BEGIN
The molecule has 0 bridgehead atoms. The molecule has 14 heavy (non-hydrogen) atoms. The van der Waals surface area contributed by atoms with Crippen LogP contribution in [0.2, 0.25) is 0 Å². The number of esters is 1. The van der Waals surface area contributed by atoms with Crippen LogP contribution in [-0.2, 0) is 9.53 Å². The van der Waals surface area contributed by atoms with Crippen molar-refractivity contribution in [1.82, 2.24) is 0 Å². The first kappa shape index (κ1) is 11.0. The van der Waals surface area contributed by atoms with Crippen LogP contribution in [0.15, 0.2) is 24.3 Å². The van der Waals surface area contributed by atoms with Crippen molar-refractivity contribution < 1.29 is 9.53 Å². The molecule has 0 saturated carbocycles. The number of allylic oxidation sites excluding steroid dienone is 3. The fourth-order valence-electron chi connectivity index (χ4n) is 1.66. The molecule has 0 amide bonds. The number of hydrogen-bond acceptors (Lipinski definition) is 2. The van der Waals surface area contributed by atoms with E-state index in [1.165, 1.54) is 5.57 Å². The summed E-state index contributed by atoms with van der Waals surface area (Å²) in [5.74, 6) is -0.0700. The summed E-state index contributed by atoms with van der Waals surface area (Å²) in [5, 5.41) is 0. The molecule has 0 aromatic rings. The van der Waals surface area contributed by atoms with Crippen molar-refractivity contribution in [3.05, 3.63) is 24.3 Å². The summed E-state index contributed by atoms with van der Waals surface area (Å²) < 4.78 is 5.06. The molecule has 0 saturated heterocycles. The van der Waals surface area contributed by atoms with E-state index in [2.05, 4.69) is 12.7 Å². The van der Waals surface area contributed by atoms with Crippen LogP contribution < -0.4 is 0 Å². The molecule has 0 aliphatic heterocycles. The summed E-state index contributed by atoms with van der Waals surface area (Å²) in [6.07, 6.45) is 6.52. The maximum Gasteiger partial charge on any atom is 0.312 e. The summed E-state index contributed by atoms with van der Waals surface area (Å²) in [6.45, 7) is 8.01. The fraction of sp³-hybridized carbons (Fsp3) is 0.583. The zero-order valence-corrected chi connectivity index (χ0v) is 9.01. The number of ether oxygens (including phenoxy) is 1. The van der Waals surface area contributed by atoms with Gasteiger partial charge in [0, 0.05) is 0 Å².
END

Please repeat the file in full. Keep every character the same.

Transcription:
The molecule has 0 bridgehead atoms. The molecule has 14 heavy (non-hydrogen) atoms. The van der Waals surface area contributed by atoms with Crippen LogP contribution in [0.2, 0.25) is 0 Å². The number of esters is 1. The van der Waals surface area contributed by atoms with Crippen LogP contribution in [-0.2, 0) is 9.53 Å². The van der Waals surface area contributed by atoms with Crippen molar-refractivity contribution in [1.82, 2.24) is 0 Å². The first kappa shape index (κ1) is 11.0. The van der Waals surface area contributed by atoms with Crippen LogP contribution in [0.15, 0.2) is 24.3 Å². The van der Waals surface area contributed by atoms with Crippen molar-refractivity contribution < 1.29 is 9.53 Å². The molecule has 0 saturated carbocycles. The number of allylic oxidation sites excluding steroid dienone is 3. The fourth-order valence-electron chi connectivity index (χ4n) is 1.66. The molecule has 0 amide bonds. The number of hydrogen-bond acceptors (Lipinski definition) is 2. The van der Waals surface area contributed by atoms with E-state index in [1.165, 1.54) is 5.57 Å². The summed E-state index contributed by atoms with van der Waals surface area (Å²) in [5.74, 6) is -0.0700. The summed E-state index contributed by atoms with van der Waals surface area (Å²) in [5, 5.41) is 0. The molecule has 0 aromatic rings. The van der Waals surface area contributed by atoms with Crippen molar-refractivity contribution in [3.05, 3.63) is 24.3 Å². The summed E-state index contributed by atoms with van der Waals surface area (Å²) < 4.78 is 5.06. The molecule has 0 saturated heterocycles. The van der Waals surface area contributed by atoms with E-state index in [2.05, 4.69) is 12.7 Å². The van der Waals surface area contributed by atoms with Crippen LogP contribution < -0.4 is 0 Å². The molecule has 0 aliphatic heterocycles. The summed E-state index contributed by atoms with van der Waals surface area (Å²) in [6.07, 6.45) is 6.52. The maximum Gasteiger partial charge on any atom is 0.312 e. The summed E-state index contributed by atoms with van der Waals surface area (Å²) in [6.45, 7) is 8.01. The fraction of sp³-hybridized carbons (Fsp3) is 0.583. The zero-order valence-corrected chi connectivity index (χ0v) is 9.01. The number of ether oxygens (including phenoxy) is 1. The van der Waals surface area contributed by atoms with Gasteiger partial charge in [0, 0.05) is 0 Å².